Unquestionably prodded by the successful, early May meeting in London of the North Atlantic Treaty Organization, the Moscow-dominated Warsaw Pact countries of Eastern Europe have already held one four-day session in Prague and scheduled another for June 1, site unknown.
The Prague session was privately billed by Communist operatives as a "business as usual" chat. However, Communist and Western experts are certain the major purpose was to review NATO's new goal for 3 per cent higher NATO spending annually to start the long process of building the alliance's conventional military power somewhat closer to that of the Warsaw Pact.
Under Moscow's whiplash, the Warsaw Pact states now have the highest conventional strength ever, particularly in forward-based arms and supply depots that may have made NATO vulnerable to "blitzkrieg" attack.
A key objective of the NATO commander, Gen. Alexander Haig, is to bring "front line" British and Dutch units forward to permanent positions far closer to the real Central European front, on the West German plain. That plan is designed to thwart a lightning Communist strike into Western Europe that would quickly outflank NATO forces assigned to "front line" duty, but in fact positioned far behind the front.
As usual, no announcement was made about the Prague meeting. But its military intent, according to experts, was to consider leapfrogging the new NATO decision by an immediate increase in its own strength.
The June 1 Communist session will bring foreigh ministers of the Warsaw Pact together, probably for another strategy preview of the Belgrade conference next month, a follow-up to the Helsinki agreement of 1975.
The failure of President Carter to compromise his bitter struggle with Congress over those 18 unwanted water projects reached a humiliating peak when not one of the 37 Democrats on the House Appropriations Committee spoke in his defense Wednesday, when the committee approved 17 of the projects.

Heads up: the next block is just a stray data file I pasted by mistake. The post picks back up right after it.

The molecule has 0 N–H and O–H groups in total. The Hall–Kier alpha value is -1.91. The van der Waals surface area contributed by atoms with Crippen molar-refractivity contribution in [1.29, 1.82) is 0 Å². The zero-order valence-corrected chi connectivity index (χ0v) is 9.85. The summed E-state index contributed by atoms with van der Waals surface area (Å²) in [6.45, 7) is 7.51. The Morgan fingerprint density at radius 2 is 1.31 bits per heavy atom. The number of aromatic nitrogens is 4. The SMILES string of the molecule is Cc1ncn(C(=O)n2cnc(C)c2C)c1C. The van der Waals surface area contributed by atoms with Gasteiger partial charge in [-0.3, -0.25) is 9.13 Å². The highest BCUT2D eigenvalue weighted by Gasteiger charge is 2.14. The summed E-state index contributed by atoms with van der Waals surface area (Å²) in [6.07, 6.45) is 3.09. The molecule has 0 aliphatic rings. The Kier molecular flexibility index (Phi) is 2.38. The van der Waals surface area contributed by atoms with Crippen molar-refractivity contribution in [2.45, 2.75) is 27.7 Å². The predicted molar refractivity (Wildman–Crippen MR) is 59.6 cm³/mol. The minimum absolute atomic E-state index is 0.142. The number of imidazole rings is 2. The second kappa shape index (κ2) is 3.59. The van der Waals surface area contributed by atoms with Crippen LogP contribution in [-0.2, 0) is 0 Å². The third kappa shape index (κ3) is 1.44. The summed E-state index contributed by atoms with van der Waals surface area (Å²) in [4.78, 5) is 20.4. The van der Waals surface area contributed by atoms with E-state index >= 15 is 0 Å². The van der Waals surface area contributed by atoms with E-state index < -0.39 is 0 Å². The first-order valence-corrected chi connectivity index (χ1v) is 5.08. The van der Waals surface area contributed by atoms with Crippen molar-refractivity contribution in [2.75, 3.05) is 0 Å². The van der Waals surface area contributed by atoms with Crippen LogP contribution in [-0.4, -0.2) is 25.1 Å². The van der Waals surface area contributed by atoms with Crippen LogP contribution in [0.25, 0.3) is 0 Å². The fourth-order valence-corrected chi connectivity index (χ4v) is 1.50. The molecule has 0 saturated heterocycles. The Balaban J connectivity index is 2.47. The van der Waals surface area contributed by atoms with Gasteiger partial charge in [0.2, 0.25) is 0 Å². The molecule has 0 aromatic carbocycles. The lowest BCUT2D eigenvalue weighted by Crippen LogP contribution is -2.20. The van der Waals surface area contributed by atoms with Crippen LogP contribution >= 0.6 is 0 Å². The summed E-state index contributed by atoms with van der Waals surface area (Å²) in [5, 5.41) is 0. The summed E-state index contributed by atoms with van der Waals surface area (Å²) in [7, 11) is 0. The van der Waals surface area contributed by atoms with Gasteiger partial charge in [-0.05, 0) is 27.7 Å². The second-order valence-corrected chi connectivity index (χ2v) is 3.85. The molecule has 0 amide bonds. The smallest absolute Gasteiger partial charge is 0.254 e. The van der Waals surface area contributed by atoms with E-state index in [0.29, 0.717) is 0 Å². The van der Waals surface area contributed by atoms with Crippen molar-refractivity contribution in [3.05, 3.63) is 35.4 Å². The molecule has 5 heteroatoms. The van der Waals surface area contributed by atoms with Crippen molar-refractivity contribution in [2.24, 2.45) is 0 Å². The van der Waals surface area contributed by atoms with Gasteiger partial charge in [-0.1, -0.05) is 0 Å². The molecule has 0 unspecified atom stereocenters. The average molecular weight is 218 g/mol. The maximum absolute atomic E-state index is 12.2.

Moreover, the White House made not the slightest effort to win economy-minded Republicans to the President's side. Neither Rep. Elford Cederberg of Michigan, ranking committee Republican, nor Rep. John Myers of Indiana, senior Republican on the public works subcommittee, has ever met any member of the overworked White House lobby staff. Neither was asked for help on the water projects.
More worrisome for Carter was the silence of his own Democrats despite his appeals for help (at least four separate appeals to Rep. Tom Bevill of Alabama, chairman of the public works subcommittee). Although a presidential veto of the bill is not certain (the Senate may cut three or four additional projects when it acts on the bill), Republicans are exuberant over the prospect.
"What we are soon going to be witnessing," Cederberg told us, "is Jimmy Carter running against his own Congress." That prospect also worries House Democratic leaders, headed by Speaker Thomas P. ("Tip") O'Neill and Majority Leader Jim Wright, who have repeatedly warned Carter they do not relish the idea of the overwhelmingly Democratic Congress's overriding the first veto of a new Democratic President.
While promising that no specific new proposals on strategic-arms reduction would be formally presented to the Russians at Geneva, president Carter nevertheless worried 10 select senators when he described to them what he felt was worrying the Kremlin.
The description came May 19 when senior senators of both parties were called to the White House to discuss the latest phase of strategic arms limitaton talks (SALT). Carter revealed nothing specific about Geneva but he did discuss the general international climate - including alleged Soviet concerns.
The President said the Russians are worried about U.S. "first-strike capability" - that is, U.S. ability to hit the Soviet Union with so much nuclear force it could not retaliate. In fact, the United States is not close to such capability, and the Russians know it.
Carter next suggested that the Kremlin is deeply worried about revived German militarism. That echoed a familiar Soviet propaganda theme even further removed from reality than U.S. first-strike capability.
"This was not the time or place to argue with the President," one defense minded senator told us. "But I, for one, was worried."
When Carter's remarks were followed by news accounts that the Russians fear the mysterious new first-strike capability, some senators began to suspect a plot hatched by Carter's disarmament advisers. Its purpose: to soften the way for major SALT concessions.
A footnote: At the May 19 meeting several senators told the President they saw no need for a quick arms-limitation agreement and urged him to stand fast. Although liberals were present, no dissenting view was expressed.